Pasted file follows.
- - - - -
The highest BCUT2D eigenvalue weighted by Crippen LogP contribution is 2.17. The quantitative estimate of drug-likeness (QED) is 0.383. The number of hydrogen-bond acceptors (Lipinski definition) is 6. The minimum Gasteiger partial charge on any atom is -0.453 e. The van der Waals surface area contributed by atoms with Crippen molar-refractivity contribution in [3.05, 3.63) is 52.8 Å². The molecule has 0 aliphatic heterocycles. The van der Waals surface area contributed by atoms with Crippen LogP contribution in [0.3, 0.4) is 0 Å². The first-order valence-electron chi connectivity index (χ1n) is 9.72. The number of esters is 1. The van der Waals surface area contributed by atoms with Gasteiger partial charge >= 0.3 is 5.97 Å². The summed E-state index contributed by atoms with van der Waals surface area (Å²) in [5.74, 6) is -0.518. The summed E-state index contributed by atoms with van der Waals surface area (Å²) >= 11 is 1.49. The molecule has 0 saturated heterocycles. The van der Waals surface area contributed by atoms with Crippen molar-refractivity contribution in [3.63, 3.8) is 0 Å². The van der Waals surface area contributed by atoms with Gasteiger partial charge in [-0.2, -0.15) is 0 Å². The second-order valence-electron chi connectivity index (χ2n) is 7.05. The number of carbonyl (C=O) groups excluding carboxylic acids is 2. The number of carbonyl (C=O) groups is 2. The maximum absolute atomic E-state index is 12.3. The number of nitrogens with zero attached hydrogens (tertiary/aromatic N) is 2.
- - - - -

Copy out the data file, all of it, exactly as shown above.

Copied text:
The highest BCUT2D eigenvalue weighted by Crippen LogP contribution is 2.17. The quantitative estimate of drug-likeness (QED) is 0.383. The number of hydrogen-bond acceptors (Lipinski definition) is 6. The minimum Gasteiger partial charge on any atom is -0.453 e. The van der Waals surface area contributed by atoms with Crippen molar-refractivity contribution in [3.05, 3.63) is 52.8 Å². The molecule has 0 aliphatic heterocycles. The van der Waals surface area contributed by atoms with Crippen LogP contribution in [0.3, 0.4) is 0 Å². The first-order valence-electron chi connectivity index (χ1n) is 9.72. The number of esters is 1. The van der Waals surface area contributed by atoms with Gasteiger partial charge >= 0.3 is 5.97 Å². The summed E-state index contributed by atoms with van der Waals surface area (Å²) in [5.74, 6) is -0.518. The summed E-state index contributed by atoms with van der Waals surface area (Å²) >= 11 is 1.49. The molecule has 0 saturated heterocycles. The van der Waals surface area contributed by atoms with Crippen molar-refractivity contribution in [3.63, 3.8) is 0 Å². The van der Waals surface area contributed by atoms with Gasteiger partial charge in [-0.2, -0.15) is 0 Å². The second-order valence-electron chi connectivity index (χ2n) is 7.05. The number of carbonyl (C=O) groups excluding carboxylic acids is 2. The number of carbonyl (C=O) groups is 2. The maximum absolute atomic E-state index is 12.3. The number of nitrogens with zero attached hydrogens (tertiary/aromatic N) is 2.